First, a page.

On the Tuesday before Thanksgiving, President-elect Donald Trump met with the publisher of The New York Times and some editors, columnists and reporters at the paper.
Times’ columnist Charles Blow was not at the meeting. The next day he wrote: “I will say proudly and happily that I was not present at this meeting. The very idea of sitting across the table from a demagogue who preyed on racial, ethnic and religious hostilities and treating him with decorum and social grace fills me with disgust, to the point of overflowing.”
Blow spoke for many of us after the president-elect’s comment to the Times‘ journalists, when he wrote: “Let me tell you here where I stand on your ‘I hope we can all get along plea.’ Never.”
You are an aberration and abomination who is willing to do and say anything — no matter whom it aligns you with and whom it hurts — to satisfy your ambitions.
I don’t believe you care much at all about this country or your party or the American people. I believe that the only thing you care about is self-aggrandizement and self-enrichment. Your strongest allegiance is to your own cupidity.
Blow concluded with a personal pledge: “I’m thankful to have this platform because as long as there are ink and pixels, you will be the focus of my withering gaze.”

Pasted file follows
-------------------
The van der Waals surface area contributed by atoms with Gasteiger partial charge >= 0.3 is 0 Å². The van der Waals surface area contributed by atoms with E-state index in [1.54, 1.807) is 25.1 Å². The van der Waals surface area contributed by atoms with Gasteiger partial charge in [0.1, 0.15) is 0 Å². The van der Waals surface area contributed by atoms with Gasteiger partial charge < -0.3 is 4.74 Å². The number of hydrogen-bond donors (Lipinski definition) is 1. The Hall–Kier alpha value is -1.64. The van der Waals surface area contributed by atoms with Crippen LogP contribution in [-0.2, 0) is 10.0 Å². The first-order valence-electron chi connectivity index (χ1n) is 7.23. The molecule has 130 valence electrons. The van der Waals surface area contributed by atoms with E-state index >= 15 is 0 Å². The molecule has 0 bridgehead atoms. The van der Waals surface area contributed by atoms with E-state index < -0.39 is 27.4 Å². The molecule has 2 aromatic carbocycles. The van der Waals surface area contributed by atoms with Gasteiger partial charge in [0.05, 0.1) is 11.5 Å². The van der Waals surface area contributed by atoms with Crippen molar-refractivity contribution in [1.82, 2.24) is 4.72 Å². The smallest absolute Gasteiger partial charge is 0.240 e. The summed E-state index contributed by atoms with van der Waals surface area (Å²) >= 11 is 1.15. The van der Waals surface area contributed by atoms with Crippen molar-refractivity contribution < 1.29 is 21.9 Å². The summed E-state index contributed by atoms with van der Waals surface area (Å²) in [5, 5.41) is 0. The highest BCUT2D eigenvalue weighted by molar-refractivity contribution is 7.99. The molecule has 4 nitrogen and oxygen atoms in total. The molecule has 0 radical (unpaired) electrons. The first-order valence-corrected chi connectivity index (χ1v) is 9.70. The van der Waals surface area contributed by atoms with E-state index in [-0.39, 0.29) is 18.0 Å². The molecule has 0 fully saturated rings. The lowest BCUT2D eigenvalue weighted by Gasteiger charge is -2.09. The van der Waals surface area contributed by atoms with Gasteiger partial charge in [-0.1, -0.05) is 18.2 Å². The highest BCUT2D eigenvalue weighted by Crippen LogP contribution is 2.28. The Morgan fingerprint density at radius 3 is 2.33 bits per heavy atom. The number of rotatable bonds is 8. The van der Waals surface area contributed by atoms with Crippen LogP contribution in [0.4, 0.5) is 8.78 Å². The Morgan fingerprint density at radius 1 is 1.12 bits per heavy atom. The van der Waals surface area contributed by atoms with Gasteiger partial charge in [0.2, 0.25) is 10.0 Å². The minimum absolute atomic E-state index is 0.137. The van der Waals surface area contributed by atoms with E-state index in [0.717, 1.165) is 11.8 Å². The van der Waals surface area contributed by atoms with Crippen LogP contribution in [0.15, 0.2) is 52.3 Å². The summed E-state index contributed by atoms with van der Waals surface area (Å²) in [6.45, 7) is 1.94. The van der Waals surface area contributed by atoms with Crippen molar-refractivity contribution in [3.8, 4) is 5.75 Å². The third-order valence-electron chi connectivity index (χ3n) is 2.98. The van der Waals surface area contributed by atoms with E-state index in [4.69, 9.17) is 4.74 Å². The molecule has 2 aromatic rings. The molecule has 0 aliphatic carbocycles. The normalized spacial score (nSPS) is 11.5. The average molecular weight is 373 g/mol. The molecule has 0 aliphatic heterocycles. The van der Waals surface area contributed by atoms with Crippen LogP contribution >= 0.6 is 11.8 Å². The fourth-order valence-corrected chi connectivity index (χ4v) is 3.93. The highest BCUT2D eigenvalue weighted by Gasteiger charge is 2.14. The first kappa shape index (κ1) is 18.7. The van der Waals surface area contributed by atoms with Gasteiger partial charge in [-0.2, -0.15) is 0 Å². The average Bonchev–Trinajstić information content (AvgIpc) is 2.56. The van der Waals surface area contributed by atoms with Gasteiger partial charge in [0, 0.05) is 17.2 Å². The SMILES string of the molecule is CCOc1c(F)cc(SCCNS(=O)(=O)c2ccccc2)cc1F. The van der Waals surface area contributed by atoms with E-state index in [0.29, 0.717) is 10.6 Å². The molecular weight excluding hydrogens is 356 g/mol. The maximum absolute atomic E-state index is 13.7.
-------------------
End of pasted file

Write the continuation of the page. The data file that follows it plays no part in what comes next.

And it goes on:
It is this same “withering gaze” that all Americans should fix on our president-elect, both in this transition period, and for the next four years of his presidency.
When the gaze reveals positive vibes, it should be noted. So far, in Trump’s mixed transitional and political rallies period, the vibes are largely negative.
Our national withering gaze should fix carefully on the decisions the president-elect is making. Does his leadership team, thus far assembled, possess the knowledge and personal skills sufficient to support a president with no prior experience in political leadership?
Trump’s security leadership team up to this point includes three retired military generals, starting with retired Marine General James Mattis as defense secretary (pictured above).
What should be expected from his leadership? His expressed views on the Iraq War should offer some tentative hope that his war experience makes him more of a realist than some of the civilians who launched the Iraq war. The Intercept’s Mattathias Schwartz wrote:
President-elect Donald Trump’s nominee for secretary of defense called the 2003 invasion of Iraq a “mistake,” according to a recording obtained by The Intercept.
“Ladies and gentlemen,” Mattis said, “we will probably look back on the invasion of Iraq as a mistake — as a strategic mistake.”
Mattis was one of the Iraq campaign’s most important ground commanders. He led the 1st Marine Division during the invasion and later oversaw the bloody retaking of Fallujah from insurgents in 2004. . . .
Mattis’s comments came during a question-and-answer session after a keynote delivered last year at ASIS International, a conference for “global security professionals” held in Anaheim, California. A conference participant provided an audio recording of Mattis’s speech exclusively to The Intercept.
Mattis’s appointment specifically contravenes a law, designed to preserve “civilian control” of the armed forces. The law stipulates that no one who has served on active duty within the last 10 years can serve as Secretary of Defense. Mattis is expected to obtain a waiver from Congress to circumvent that law.